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Boundary Laws

Prevention is always better than cure. If you plan to put up a new fence or wall or plant a new hedge, try to talk to your neighbour about it. In that way, you will hopefully put his mind at rest.

When putting up a fence, custom dictates that the posts are entirely on your land and the face of the fence, points to your neighbours. It is worth is giving up an inch or two of your land to avoid it going onto next door and creating a dispute. This is especially so since you will need cooperation to be able to repair the fence from your neighbours land. Ensure it complies with Planning Regulations – ring them first.

If you are using Larch Lap fencing, where the panels sit between the posts, then make sure that the entire post is on your side of the boundary and that the top strip overlaps the lower strip on the fact which point towards your neighbours.

There are lots of disputes over boundaries and their heights and so, if you can, always speak to the neighbour first if you are going to alter a boundary or grow something through it. I know it's not always possible, but everything is so much easier if you get on with your neighbours. Communication is the key.

Always make certain that the boundary fence you wish to improve is your fence. We would advise you not to 'improve' your neighbour's fence in any way, including the application of stain or preservative unless you have their written permission.

The following daunting selection of laws governing boundaries is important to know about, so do read it through before you start altering your boundaries.

Planning permission

  • You will require planning permission for any new fence, gate or wall over 2m in height. This will normally include the addition of trellis panels on top of an existing fence if this takes the overall height to above 2m. This may technically also include the addition of wires and brackets to carry a climbing shrub, although this can sometimes be open to interpretation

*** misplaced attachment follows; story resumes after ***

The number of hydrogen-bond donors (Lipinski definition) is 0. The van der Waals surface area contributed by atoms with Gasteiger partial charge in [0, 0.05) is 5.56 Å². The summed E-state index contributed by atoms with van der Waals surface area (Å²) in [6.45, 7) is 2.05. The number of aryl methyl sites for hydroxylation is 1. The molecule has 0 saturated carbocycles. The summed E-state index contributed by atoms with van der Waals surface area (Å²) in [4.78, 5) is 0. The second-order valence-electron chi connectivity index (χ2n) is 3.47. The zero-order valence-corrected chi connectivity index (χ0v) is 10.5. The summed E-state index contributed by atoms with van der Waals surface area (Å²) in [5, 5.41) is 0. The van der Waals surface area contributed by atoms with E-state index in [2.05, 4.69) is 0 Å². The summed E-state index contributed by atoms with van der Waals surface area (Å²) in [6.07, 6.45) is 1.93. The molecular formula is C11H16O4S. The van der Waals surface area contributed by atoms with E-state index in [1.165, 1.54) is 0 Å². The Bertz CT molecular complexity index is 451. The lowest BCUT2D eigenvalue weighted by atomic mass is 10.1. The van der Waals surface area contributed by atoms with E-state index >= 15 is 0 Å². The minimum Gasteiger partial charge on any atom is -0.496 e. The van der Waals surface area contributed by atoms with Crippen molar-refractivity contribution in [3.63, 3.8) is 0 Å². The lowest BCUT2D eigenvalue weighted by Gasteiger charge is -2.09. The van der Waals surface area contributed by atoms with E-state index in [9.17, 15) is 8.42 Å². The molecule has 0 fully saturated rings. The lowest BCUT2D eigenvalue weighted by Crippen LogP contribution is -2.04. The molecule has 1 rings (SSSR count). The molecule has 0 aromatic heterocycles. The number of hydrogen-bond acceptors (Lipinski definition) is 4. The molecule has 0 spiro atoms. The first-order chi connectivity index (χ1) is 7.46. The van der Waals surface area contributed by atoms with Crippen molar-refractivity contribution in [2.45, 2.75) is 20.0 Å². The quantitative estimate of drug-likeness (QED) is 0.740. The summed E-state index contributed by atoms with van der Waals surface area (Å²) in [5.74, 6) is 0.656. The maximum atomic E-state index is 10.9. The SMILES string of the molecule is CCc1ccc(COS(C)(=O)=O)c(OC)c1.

• You do not require planning permission to grow a thorny plant along the top of your 2m fence (providing there are no support structures over 2 metres) unless there are covenants or restrictions. Check with your local planning authority
  • If the new fence or wall borders or adjoins a public highway used for vehicles you may need planning permission if it is higher than 1 metre
  • If you live in an area, which has open planned front gardens there is likely to be a covenant restricting the erection of any fence or hedge to the front of the dwelling and you must therefore refer to the local planning authority before you carry out any work
  • If you live in a listed building or your property borders a listed building then you may need planning permission before you carry out any work on your boundary fence or wall
  • You do not normally need planning permission to plant a hedge, but you should check with the local planning authority first as you will have responsibilities to maintain the hedge so that it does not cause a nuisance to others.
  • Before you carry out any work on your boundaries do check with the local planning authority first to see if there are any restrictions or if you need planning permission

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